Date of Award
Open Access Thesis
Master of Arts (MA)
John M. Steinberg
Heather B. Trigg
Saga accounts describe Viking Age Iceland as an egalitarian society of independent household farms. By the medieval period, the stateless, agriculturally marginal society had become highly stratified in exploitative landlord-tenant relationships. Classical economists place the origin of differential wealth in unequal access to resources that are unevenly distributed across the landscape. This irregularity is manifested archaeologically as spatial variations in buried soil horizons, which are addressed through thousands of soil cores recorded across Langholt in support of the Skagafjörður Archaeological Settlement Survey. Soil accumulation rates, a proxy for land quality, are derived from tephrochronology and correlated with archaeological and historical data to describe relationships between local environmental conditions, farm size, and farm settlement order. Spatial variations in soil accumulation rate are inherent, persistent, and magnified by environmental decline. Settling early on high-quality land leads to long-term success, while farmers who settle later, or on more marginal land, can maintain high status by leveraging alternate sources of wealth to gain control over more productive agricultural land. Subtle differences in the rate of soil accumulation lead to large differences in the wealth of farmsteads during the Viking Age on Langholt in Skagafjörður, Iceland.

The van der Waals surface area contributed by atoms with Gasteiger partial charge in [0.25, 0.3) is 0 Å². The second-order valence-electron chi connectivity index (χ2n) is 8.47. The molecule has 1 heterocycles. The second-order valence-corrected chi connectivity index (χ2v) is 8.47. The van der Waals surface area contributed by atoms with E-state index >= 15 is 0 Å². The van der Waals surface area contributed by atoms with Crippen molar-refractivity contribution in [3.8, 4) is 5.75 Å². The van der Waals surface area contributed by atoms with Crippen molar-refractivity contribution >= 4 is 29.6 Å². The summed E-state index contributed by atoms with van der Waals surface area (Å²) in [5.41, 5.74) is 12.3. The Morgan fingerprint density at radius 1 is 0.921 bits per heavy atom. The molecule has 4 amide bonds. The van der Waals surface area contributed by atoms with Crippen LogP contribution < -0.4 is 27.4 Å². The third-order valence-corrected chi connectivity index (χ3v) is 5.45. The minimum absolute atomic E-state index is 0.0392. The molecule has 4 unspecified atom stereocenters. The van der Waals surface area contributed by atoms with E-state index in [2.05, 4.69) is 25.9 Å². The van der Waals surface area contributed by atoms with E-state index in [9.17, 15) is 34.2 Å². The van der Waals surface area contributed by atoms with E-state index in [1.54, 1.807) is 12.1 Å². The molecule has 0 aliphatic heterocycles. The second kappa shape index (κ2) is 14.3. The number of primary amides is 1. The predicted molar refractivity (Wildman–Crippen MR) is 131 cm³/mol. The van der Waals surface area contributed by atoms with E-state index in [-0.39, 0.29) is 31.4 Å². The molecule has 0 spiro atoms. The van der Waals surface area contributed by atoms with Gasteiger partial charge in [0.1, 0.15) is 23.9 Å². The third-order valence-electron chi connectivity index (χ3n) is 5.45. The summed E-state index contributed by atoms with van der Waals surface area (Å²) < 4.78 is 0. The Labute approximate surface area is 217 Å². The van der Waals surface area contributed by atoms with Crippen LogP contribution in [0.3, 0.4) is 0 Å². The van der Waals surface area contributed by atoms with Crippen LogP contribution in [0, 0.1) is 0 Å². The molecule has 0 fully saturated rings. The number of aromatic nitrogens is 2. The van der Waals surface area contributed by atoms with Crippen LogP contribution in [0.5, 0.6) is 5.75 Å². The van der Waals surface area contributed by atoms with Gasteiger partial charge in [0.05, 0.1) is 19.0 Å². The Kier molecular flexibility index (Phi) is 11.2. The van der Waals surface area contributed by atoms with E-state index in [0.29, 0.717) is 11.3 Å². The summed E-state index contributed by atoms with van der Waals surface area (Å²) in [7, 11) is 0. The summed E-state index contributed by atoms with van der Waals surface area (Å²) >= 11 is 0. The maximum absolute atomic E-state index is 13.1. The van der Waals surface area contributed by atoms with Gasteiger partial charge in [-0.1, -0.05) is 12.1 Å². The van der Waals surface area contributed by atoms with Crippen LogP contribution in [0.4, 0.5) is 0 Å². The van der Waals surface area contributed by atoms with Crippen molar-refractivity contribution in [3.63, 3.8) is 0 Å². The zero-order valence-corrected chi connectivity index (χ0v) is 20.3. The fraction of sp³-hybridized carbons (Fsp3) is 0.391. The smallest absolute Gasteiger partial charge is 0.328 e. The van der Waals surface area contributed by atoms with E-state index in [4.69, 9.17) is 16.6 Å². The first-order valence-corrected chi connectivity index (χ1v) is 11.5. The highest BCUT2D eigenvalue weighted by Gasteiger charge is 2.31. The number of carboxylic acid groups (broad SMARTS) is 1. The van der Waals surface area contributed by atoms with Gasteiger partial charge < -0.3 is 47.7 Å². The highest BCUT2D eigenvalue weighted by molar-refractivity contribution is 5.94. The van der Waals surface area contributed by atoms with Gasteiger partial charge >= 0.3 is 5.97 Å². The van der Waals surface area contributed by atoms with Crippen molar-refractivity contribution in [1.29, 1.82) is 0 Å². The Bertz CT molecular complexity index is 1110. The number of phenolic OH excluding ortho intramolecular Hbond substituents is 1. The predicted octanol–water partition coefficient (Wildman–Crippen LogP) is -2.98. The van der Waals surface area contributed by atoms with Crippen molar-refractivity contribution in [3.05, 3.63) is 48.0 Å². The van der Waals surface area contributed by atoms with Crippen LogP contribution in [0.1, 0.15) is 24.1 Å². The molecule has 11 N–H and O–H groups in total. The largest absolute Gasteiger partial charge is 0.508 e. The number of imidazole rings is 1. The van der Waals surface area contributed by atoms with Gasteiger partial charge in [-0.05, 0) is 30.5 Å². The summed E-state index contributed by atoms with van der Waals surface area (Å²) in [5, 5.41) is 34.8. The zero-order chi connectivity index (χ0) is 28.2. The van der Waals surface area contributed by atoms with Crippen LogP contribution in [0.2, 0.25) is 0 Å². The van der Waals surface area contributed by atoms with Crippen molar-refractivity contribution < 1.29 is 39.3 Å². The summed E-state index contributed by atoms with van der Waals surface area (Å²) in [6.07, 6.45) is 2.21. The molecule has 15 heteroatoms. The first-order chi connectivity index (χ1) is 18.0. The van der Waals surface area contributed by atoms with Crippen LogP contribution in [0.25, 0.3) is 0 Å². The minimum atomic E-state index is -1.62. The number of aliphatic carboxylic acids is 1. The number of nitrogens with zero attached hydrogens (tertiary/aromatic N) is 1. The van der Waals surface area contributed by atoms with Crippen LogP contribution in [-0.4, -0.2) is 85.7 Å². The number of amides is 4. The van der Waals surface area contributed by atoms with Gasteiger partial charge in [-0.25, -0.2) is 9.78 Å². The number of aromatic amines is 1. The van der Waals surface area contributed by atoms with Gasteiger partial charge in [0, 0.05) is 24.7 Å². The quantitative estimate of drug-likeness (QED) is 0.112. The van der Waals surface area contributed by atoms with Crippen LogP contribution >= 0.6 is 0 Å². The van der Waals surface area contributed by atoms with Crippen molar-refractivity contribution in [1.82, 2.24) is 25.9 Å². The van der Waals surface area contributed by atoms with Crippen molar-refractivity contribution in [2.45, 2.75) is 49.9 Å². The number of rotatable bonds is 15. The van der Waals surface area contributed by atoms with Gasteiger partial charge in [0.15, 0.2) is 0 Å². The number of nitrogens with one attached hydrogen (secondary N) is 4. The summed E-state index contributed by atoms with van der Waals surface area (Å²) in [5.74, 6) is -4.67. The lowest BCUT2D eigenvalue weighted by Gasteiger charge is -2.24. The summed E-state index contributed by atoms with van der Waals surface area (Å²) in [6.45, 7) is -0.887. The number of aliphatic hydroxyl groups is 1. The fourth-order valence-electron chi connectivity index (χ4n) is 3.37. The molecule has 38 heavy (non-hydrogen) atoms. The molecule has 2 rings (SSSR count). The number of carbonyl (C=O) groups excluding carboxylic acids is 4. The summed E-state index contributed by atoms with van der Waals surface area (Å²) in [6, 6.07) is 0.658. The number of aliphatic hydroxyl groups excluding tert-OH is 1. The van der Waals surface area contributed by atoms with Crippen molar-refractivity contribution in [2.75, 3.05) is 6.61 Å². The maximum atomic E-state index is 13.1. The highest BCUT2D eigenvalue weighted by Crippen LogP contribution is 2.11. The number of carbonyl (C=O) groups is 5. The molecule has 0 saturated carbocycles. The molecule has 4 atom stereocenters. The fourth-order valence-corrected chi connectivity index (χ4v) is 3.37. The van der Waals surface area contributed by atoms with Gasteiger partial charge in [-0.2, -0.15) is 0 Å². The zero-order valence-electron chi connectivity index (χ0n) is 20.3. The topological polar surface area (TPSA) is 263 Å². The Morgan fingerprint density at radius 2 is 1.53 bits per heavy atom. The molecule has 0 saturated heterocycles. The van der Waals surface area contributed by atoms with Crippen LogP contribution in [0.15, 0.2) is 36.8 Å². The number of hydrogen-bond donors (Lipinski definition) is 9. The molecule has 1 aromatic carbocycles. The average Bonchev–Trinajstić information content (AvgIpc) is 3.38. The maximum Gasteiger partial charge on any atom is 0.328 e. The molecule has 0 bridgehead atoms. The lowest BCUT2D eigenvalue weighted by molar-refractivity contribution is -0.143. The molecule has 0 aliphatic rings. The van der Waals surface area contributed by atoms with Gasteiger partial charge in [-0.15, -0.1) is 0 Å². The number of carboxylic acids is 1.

Catlin, Kathryn Anne, "A Viking Age Political Economy from Soil Core Tephrochronology" (2011). Graduate Masters Theses. 61.
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